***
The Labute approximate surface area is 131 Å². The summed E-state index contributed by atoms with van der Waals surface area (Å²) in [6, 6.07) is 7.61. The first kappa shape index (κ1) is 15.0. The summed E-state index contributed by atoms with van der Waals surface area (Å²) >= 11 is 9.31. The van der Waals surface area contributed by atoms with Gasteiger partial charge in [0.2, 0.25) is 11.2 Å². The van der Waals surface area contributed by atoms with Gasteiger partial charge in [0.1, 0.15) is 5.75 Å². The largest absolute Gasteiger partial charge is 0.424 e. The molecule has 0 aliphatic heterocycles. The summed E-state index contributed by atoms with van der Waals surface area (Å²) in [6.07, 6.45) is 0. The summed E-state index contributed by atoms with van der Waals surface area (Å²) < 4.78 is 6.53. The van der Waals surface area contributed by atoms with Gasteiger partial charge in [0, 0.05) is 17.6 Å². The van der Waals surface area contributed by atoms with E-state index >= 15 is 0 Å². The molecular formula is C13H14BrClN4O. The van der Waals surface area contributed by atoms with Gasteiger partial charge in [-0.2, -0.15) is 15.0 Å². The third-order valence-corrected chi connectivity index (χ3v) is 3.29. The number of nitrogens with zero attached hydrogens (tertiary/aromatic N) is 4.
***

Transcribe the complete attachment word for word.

The Labute approximate surface area is 131 Å². The summed E-state index contributed by atoms with van der Waals surface area (Å²) in [6, 6.07) is 7.61. The first kappa shape index (κ1) is 15.0. The summed E-state index contributed by atoms with van der Waals surface area (Å²) >= 11 is 9.31. The van der Waals surface area contributed by atoms with Gasteiger partial charge in [0.2, 0.25) is 11.2 Å². The van der Waals surface area contributed by atoms with Gasteiger partial charge in [0.1, 0.15) is 5.75 Å². The largest absolute Gasteiger partial charge is 0.424 e. The molecule has 0 aliphatic heterocycles. The summed E-state index contributed by atoms with van der Waals surface area (Å²) in [6.07, 6.45) is 0. The summed E-state index contributed by atoms with van der Waals surface area (Å²) < 4.78 is 6.53. The van der Waals surface area contributed by atoms with Gasteiger partial charge in [0, 0.05) is 17.6 Å². The van der Waals surface area contributed by atoms with E-state index >= 15 is 0 Å². The molecular formula is C13H14BrClN4O. The van der Waals surface area contributed by atoms with Gasteiger partial charge in [-0.2, -0.15) is 15.0 Å². The third-order valence-corrected chi connectivity index (χ3v) is 3.29. The number of nitrogens with zero attached hydrogens (tertiary/aromatic N) is 4.